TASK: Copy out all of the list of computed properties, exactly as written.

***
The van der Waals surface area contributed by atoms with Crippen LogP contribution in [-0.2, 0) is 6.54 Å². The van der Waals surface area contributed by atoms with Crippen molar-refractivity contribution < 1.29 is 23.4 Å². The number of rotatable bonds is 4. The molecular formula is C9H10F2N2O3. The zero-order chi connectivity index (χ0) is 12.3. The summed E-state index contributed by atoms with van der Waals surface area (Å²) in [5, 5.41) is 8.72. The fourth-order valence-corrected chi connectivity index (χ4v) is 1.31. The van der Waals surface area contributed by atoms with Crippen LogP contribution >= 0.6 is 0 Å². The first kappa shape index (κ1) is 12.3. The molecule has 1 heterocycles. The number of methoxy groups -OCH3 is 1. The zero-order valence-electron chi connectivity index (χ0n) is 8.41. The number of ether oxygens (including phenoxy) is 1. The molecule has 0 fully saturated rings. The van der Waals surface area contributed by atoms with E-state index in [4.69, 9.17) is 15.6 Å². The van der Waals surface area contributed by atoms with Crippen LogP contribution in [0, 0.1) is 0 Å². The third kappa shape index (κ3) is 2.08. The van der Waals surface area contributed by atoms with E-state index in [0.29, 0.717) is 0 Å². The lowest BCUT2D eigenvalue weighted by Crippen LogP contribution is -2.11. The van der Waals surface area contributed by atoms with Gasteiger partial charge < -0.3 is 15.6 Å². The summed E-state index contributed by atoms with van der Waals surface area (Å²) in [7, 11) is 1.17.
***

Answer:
The van der Waals surface area contributed by atoms with Crippen LogP contribution in [-0.2, 0) is 6.54 Å². The van der Waals surface area contributed by atoms with Crippen molar-refractivity contribution < 1.29 is 23.4 Å². The number of rotatable bonds is 4. The molecular formula is C9H10F2N2O3. The zero-order chi connectivity index (χ0) is 12.3. The summed E-state index contributed by atoms with van der Waals surface area (Å²) in [5, 5.41) is 8.72. The fourth-order valence-corrected chi connectivity index (χ4v) is 1.31. The van der Waals surface area contributed by atoms with Crippen LogP contribution >= 0.6 is 0 Å². The first kappa shape index (κ1) is 12.3. The molecule has 1 heterocycles. The number of methoxy groups -OCH3 is 1. The zero-order valence-electron chi connectivity index (χ0n) is 8.41. The number of ether oxygens (including phenoxy) is 1. The molecule has 0 fully saturated rings. The van der Waals surface area contributed by atoms with E-state index in [4.69, 9.17) is 15.6 Å². The van der Waals surface area contributed by atoms with Crippen LogP contribution in [0, 0.1) is 0 Å². The third kappa shape index (κ3) is 2.08. The van der Waals surface area contributed by atoms with E-state index in [0.29, 0.717) is 0 Å². The lowest BCUT2D eigenvalue weighted by Crippen LogP contribution is -2.11. The van der Waals surface area contributed by atoms with Gasteiger partial charge < -0.3 is 15.6 Å². The summed E-state index contributed by atoms with van der Waals surface area (Å²) in [7, 11) is 1.17.